2. ChristineTB

    Here’s the other issue that no one talks about – as Amazon continues driving down the price of books, and continues the predatory nature of its e-book pricing (look at the contract to see what “cut” they want for books priced below $2.99 and above $9.99) we’ll see the already low income for authors drop to an unsustainable level as well. Perhaps it is time for authors and indie booksellers to create a sustained alliance.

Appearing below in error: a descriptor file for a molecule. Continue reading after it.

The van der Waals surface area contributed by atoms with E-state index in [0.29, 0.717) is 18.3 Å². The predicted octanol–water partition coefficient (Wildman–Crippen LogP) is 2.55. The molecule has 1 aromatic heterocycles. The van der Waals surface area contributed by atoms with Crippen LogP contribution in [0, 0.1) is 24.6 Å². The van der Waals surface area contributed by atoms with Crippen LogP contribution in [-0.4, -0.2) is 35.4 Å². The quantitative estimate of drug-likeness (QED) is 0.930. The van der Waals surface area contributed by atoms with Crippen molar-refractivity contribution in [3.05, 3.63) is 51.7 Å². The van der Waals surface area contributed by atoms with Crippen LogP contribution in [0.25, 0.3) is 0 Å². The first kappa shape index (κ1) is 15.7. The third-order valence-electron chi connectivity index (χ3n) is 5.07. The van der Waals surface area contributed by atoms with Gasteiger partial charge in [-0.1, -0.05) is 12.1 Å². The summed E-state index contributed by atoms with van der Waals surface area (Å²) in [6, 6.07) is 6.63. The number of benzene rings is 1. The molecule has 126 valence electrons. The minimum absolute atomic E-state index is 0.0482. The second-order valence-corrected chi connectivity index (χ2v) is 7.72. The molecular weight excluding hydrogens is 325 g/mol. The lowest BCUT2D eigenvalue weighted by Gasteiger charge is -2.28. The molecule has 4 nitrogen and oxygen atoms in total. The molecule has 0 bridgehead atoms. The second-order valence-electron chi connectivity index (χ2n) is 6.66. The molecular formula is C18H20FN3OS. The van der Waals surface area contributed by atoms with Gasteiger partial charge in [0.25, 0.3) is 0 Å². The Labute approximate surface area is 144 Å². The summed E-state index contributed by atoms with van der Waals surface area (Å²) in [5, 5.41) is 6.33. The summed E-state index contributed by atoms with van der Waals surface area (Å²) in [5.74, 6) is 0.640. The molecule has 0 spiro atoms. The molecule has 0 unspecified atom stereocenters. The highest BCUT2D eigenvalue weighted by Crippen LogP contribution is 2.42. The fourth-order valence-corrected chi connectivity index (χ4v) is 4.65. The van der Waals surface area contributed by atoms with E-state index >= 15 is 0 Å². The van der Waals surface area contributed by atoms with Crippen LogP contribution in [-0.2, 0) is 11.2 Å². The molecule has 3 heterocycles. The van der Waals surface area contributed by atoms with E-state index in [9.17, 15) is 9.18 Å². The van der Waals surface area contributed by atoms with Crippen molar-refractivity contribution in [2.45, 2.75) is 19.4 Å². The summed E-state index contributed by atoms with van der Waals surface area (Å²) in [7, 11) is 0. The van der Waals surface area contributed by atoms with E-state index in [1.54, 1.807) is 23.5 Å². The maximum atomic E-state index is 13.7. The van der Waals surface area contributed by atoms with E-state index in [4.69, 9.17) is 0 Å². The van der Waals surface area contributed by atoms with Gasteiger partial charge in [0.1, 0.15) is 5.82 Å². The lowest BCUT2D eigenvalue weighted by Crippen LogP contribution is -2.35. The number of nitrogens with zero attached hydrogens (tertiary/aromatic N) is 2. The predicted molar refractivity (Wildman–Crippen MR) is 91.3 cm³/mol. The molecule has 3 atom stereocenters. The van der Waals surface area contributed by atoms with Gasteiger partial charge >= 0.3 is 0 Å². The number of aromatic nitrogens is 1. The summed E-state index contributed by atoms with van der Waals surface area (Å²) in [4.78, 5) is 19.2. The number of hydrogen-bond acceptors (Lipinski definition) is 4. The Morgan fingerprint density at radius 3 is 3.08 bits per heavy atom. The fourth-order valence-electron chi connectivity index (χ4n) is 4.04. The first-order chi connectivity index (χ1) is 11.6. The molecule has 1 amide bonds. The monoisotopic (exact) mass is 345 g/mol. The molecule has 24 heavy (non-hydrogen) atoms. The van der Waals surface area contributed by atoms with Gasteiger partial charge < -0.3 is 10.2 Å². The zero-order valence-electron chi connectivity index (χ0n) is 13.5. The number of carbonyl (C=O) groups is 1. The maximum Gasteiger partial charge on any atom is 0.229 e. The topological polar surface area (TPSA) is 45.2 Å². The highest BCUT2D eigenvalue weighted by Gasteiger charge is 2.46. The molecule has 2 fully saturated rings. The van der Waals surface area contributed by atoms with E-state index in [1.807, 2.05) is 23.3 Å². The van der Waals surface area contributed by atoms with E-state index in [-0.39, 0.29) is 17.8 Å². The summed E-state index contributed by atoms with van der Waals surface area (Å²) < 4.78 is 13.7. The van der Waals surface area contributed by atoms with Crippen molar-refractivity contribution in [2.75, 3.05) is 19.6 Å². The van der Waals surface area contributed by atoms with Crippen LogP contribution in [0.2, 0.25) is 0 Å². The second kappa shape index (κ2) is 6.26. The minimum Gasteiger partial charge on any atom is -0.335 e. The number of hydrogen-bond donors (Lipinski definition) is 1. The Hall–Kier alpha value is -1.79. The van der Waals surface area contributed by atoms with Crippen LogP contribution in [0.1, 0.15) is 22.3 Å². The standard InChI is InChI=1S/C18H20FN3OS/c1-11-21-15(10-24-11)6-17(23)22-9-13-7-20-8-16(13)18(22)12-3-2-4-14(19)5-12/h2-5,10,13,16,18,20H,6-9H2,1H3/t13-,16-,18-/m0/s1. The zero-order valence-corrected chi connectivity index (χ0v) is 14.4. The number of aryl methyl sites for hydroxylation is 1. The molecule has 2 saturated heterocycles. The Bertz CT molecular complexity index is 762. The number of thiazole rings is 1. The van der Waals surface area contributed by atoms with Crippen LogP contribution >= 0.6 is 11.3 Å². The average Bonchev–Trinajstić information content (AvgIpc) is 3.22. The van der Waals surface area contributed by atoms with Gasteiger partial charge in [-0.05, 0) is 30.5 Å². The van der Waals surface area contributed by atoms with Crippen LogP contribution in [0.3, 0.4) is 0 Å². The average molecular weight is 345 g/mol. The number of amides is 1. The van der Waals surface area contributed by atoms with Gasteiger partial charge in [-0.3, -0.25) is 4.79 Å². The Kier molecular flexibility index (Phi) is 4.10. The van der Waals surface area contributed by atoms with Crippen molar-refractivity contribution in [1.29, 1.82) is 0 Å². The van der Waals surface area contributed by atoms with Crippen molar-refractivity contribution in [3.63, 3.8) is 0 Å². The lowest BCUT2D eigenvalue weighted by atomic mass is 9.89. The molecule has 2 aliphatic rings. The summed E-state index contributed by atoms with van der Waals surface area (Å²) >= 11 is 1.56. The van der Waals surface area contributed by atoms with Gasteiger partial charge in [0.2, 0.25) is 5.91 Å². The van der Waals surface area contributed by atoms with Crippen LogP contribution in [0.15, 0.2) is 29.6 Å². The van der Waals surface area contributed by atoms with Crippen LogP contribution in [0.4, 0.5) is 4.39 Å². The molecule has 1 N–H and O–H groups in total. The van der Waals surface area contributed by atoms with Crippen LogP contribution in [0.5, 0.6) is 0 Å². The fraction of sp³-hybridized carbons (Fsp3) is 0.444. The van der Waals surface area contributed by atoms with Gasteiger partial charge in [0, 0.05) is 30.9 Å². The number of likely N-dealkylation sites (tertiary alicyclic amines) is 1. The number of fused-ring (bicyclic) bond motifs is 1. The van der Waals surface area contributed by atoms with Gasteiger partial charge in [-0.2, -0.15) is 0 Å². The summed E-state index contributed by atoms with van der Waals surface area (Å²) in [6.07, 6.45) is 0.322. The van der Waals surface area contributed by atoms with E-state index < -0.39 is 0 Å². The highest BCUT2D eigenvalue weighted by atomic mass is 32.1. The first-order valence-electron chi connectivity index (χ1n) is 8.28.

I’m one of those wondering if the Obama admin is just that insensitive, or clueless, that they are holding their meeting at an Amazon warehouse.

  3. Christine Holbert

    I am a small press publisher of poetry books, and I know how Amazon can give the deep discounts: they demand a 55% to 65% discount from publishers! The smaller the publisher, the deeper the discount they demand. And, if a publisher’s books don’t sell as well as they expect, they drop the publisher altogether!

  4. Theresa M. Moore